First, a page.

North Korea and Mongolia: A new partnership for two old friends?
In late October, Mongolian President Tsakhiagiin Elbegdorj became the first foreign head of state to make an official visit to North Korea since Kim Jong-un, North Korea's young leader, assumed power in late 2011. Why did Mongolia's president go to Pyongyang and why was he selected as the first foreign leader to visit, especially given the very close political and economic relations between North Korea and China? The answer is likely rooted in the long bilateral relationship and their shared position as small countries wishing to emphasize their independence in a region dominated by major political and economic powers. The visit highlights the growing relationship between the two; however, significant obstacles to a deeper partnership exist.
Political and cultural relations between Mongolia and North Korea have generally remained close since 1948, when Mongolia became only the second country in the world to recognize North Korea, after the Soviet Union. North Korean Supreme Leader Kim Il-sung visited Mongolia twice, and noted a special kinship between the two states based on a similar geopolitical position. The relationship cooled in the 1990s after Mongolia shed its centralized political and economic systems and North Korea closed its embassy in Ulaanbaatar. Mongolia developed close economic and political relations with South Korea, the United States and Japan, and in contrast to China, allowed North Korean refugees who reached Mongolia to go to South Korea. The relationship was renewed after the signing of a Friendship Treaty in 2002, the reopening of the North Korean Embassy in 2004, and a series of high level diplomatic exchanges.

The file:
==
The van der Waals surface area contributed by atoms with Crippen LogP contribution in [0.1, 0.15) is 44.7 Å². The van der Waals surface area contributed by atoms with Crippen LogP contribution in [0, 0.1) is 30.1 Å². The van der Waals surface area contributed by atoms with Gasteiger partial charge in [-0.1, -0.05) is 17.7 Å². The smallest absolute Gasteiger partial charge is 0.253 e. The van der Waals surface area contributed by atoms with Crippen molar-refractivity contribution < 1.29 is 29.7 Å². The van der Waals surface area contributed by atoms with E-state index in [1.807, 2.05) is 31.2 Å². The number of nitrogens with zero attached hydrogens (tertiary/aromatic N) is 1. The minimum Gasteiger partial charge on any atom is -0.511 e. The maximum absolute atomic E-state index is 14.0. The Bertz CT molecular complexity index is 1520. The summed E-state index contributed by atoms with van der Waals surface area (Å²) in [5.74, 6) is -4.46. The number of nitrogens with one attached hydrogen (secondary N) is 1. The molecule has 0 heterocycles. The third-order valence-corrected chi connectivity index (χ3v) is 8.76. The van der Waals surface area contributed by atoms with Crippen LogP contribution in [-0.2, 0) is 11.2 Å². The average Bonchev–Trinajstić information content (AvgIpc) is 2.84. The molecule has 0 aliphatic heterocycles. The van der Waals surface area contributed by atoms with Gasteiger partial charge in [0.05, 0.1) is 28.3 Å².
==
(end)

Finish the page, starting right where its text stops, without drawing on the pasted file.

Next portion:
Mongolia's primary benefit from its relationship with North Korea is the support this provides to Mongolia's "third neighbor" partners, including the United States, Japan, and South Korea. Those relationships are much more important to Mongolia's development goals than the relationship with North Korea. Mongolia's loyalties are highlighted in documents released by WikiLeaks revealing that in 2009 Mongolian officials provided information to the US Embassy in Ulaanbaatar about meetings with visiting North Korean officials. Mongolia has also used its North Korean ties to boost relations with Japan, offering to help mediate in the case of Japanese citizens kidnapped by North Korea. Mongolia is the only democracy that maintains relatively close ties to Pyongyang, and while Western powers have generally sought to isolate North Korea, they have encouraged Mongolia to maintain its ties as a source of information and channel for communication.
Some observers, especially those in Mongolia, have suggested that Mongolia might be able to play an even greater role as a mediator between North Korea, the United States and other Western powers, but this is unlikely given the nuclear and military issues at stake and US policy to negotiate with North Korea only through bilateral or Six-Party Talks that exclude Mongolia. The United States and Japan support Mongolia's relationship with North Korea because they trust Mongolia to not pass sensitive technology or allow North Korea to evade sanctions, but that confidence does not extend to offering Mongolia a direct role in negotiations over the fate of the Korean Peninsula.